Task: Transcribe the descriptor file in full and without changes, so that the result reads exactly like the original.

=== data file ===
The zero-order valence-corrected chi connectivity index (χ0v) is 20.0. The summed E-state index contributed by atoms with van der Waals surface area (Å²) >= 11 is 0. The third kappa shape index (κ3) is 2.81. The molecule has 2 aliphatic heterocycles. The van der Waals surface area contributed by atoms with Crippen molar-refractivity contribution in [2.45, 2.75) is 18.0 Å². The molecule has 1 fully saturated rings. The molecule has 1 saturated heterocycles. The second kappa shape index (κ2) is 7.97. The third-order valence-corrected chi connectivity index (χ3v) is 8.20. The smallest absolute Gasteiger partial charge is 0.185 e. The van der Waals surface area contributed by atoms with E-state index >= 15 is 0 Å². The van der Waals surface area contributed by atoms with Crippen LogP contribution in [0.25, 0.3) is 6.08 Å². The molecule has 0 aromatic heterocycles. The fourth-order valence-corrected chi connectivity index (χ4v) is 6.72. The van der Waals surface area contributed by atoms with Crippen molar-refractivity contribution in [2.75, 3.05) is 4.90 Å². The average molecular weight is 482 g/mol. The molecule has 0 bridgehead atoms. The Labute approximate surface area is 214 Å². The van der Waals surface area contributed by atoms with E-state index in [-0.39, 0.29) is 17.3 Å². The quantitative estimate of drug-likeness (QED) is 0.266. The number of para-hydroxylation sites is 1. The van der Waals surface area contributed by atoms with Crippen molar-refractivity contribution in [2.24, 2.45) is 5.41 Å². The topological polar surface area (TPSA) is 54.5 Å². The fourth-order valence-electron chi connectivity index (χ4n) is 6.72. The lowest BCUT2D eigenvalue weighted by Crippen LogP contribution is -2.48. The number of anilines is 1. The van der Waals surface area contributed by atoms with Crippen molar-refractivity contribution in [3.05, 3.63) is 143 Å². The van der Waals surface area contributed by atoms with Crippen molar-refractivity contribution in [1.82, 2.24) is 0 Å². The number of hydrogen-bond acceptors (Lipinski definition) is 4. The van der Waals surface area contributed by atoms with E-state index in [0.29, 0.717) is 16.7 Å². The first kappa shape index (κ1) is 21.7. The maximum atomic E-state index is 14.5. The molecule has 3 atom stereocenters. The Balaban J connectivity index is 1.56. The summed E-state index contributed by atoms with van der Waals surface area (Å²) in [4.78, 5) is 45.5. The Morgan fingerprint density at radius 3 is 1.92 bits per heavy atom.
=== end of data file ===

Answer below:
The zero-order valence-corrected chi connectivity index (χ0v) is 20.0. The summed E-state index contributed by atoms with van der Waals surface area (Å²) >= 11 is 0. The third kappa shape index (κ3) is 2.81. The molecule has 2 aliphatic heterocycles. The van der Waals surface area contributed by atoms with Crippen molar-refractivity contribution in [2.45, 2.75) is 18.0 Å². The molecule has 1 fully saturated rings. The molecule has 1 saturated heterocycles. The second kappa shape index (κ2) is 7.97. The third-order valence-corrected chi connectivity index (χ3v) is 8.20. The smallest absolute Gasteiger partial charge is 0.185 e. The van der Waals surface area contributed by atoms with E-state index >= 15 is 0 Å². The van der Waals surface area contributed by atoms with Crippen LogP contribution in [0.25, 0.3) is 6.08 Å². The molecule has 0 aromatic heterocycles. The fourth-order valence-corrected chi connectivity index (χ4v) is 6.72. The van der Waals surface area contributed by atoms with Crippen molar-refractivity contribution in [2.75, 3.05) is 4.90 Å². The average molecular weight is 482 g/mol. The molecule has 0 bridgehead atoms. The Labute approximate surface area is 214 Å². The van der Waals surface area contributed by atoms with E-state index in [-0.39, 0.29) is 17.3 Å². The quantitative estimate of drug-likeness (QED) is 0.266. The number of para-hydroxylation sites is 1. The van der Waals surface area contributed by atoms with Crippen molar-refractivity contribution in [2.24, 2.45) is 5.41 Å². The topological polar surface area (TPSA) is 54.5 Å². The fourth-order valence-electron chi connectivity index (χ4n) is 6.72. The lowest BCUT2D eigenvalue weighted by Crippen LogP contribution is -2.48. The number of anilines is 1. The van der Waals surface area contributed by atoms with Crippen molar-refractivity contribution in [3.05, 3.63) is 143 Å². The van der Waals surface area contributed by atoms with Crippen molar-refractivity contribution in [1.82, 2.24) is 0 Å². The number of hydrogen-bond acceptors (Lipinski definition) is 4. The van der Waals surface area contributed by atoms with E-state index in [0.29, 0.717) is 16.7 Å². The first kappa shape index (κ1) is 21.7. The maximum atomic E-state index is 14.5. The molecule has 3 atom stereocenters. The Balaban J connectivity index is 1.56. The summed E-state index contributed by atoms with van der Waals surface area (Å²) in [4.78, 5) is 45.5. The Morgan fingerprint density at radius 3 is 1.92 bits per heavy atom.